Professor Sally Macgill

Environmental social scientist
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The Independent Online

Sarah Margaret Kellett, geographer, environmental scientist and university administrator: born Gravesend, Kent 9 October 1951; Research Fellow, Department of Geography, Leeds University 1976-77, Lecturer in Geography 1977-89, Senior Lecturer 1989-91, Director of Planning and Policy Development, Central Administration 1991-95, Principal Research Scientist, Leeds Environment Centre (later School of the Environment) 1995-2003, Director, Sustainability Research Institute 2000-05, Dean for Teaching and Learning, Faculty of Earth and Environment 1997-2002, Professor of Integrated Environmental Management 2002-05; married 1973 Andrew Macgill (one daughter, and one daughter missing, presumed dead; marriage dissolved 1997); missing, presumed dead Krabi, Thailand 26 December 2004.

Sally Macgill was a significant figure at Leeds University, making contributions in research, teaching, administration and academic management. She also achieved international distinction in geographical and environmental research and was an innovator in teaching, particularly in the development of e-learning. Over a 30-year career, she served her university as Research Fellow, Lecturer, Senior Lecturer, Director of Planning, Professor and Dean.

She was born Sarah Kellett in 1951, but known as Sally from childhood. At Whalley Range High School in Manchester, she made her mark academically and in other areas; she was the leader of the school orchestra and represented the city in swimming and athletics. Popular with her contemporaries, she was elected school prefect and house captain. She came to Leeds as an undergraduate in 1970, graduating with a first class degree in Mathematics and Economics in 1973.

Sally Macgill (now married to Andrew Macgill) then joined the Geography Department as a research student as it was developing its distinctive role in building mathematical and computer models of cities and regions. Her role was to incorporate energy flows into the models - a task that involved integrating two quite distinct approaches: spatial interaction and input-output modelling. She brought her considerable mathematical ability to this task and published her first paper while still a research student in 1974.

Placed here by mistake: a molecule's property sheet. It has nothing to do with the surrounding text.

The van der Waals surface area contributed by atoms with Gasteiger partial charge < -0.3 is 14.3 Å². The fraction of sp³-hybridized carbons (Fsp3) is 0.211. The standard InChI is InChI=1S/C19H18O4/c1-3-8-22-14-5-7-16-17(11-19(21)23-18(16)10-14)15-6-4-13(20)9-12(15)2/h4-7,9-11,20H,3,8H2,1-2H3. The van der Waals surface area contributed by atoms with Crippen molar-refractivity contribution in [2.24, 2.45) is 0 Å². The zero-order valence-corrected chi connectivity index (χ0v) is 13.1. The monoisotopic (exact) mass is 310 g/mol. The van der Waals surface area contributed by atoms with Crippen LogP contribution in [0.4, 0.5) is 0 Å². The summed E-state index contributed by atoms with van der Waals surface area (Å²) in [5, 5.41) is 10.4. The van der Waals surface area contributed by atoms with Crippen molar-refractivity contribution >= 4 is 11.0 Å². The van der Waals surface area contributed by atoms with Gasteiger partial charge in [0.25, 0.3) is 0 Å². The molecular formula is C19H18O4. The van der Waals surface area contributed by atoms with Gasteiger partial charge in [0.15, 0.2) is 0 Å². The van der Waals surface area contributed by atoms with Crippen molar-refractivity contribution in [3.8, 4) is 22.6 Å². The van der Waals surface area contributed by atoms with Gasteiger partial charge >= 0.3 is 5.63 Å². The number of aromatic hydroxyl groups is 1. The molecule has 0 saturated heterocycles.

A sequence of distinguished papers followed in the 1970s and 1980s, which included some innovative methodological innovations that were relevant to the wider urban and regional modelling field. She also made effective contributions to the particularly difficult territory of q-analysis in urban modelling.

From the mid-1980s, she developed a wholly new field around the development of risk analysis in environmental studies. Her contributions, as ever, were distinctive in a number of areas. There had been enormous controversy about cancer clusters near nuclear power stations and her book on Sellafield, The Politics of Anxiety (1987), is well known - one reviewer described it as social science at its best. She also made significant contributions in pollution studies. Most recently, she again showed her inventiveness - her ability to draw together disparate ideas - by using the idea of the periodic table in Chemistry to provide a new framework for risk analysis.

In 1991, her career took a different turn when she became Director of Planning and Policy Development in the Central Administration of Leeds University. This move had its roots a couple of years earlier when the university sought to develop a devolved budget system - what became the resource centre system. The development programme was threatening to take years because of a lack of appropriate software. Macgill was seconded from Geography to apply her computer modelling skills to solve this problem. This she did, and went on to support the university's planning activities in a senior role. This all involved another kind of research - solving a difficult problem - as well as directly contributing to administration and management.

She resumed her career as an academic in 1995, with an appointment in the School of the Environment. Her research continued to develop in Environmental Risk Management and her research group grew into the Sustainability Research Institute, based on a distinctive mix of science and science methodologies. As Director of the institute, she was able to support many young researchers in environmental social science.

Now, too, she took a highly innovative approach to teaching and became one of the leaders in the development of e-learning. She was awarded a European prize in 2000 for the development of a multi-media CD. She became an academic leader, through her own example, both in research and in teaching. This was recognised in her appointment in 2002 as Professor of Integrated Environmental Management.

She held a variety of offices within Leeds University, latterly as Dean for Teaching and Learning in the Faculty of Earth and Environment from 1997 to 2002. She chaired a number of groups on academic and welfare issues on behalf of both staff and student communities.

Macgill was a highly gifted musician, playing in orchestras in her student days, and was a member of Leeds Sinfonia. A great source of pride and joy were her daughters, Edith and Alice; as her brother has indicated, "the nicest part of her life was being with her girls". Macgill was one of the victims of the Boxing Day tsunami in Thailand, as was her younger daughter, Alice; Edith survived.

Alan Wilson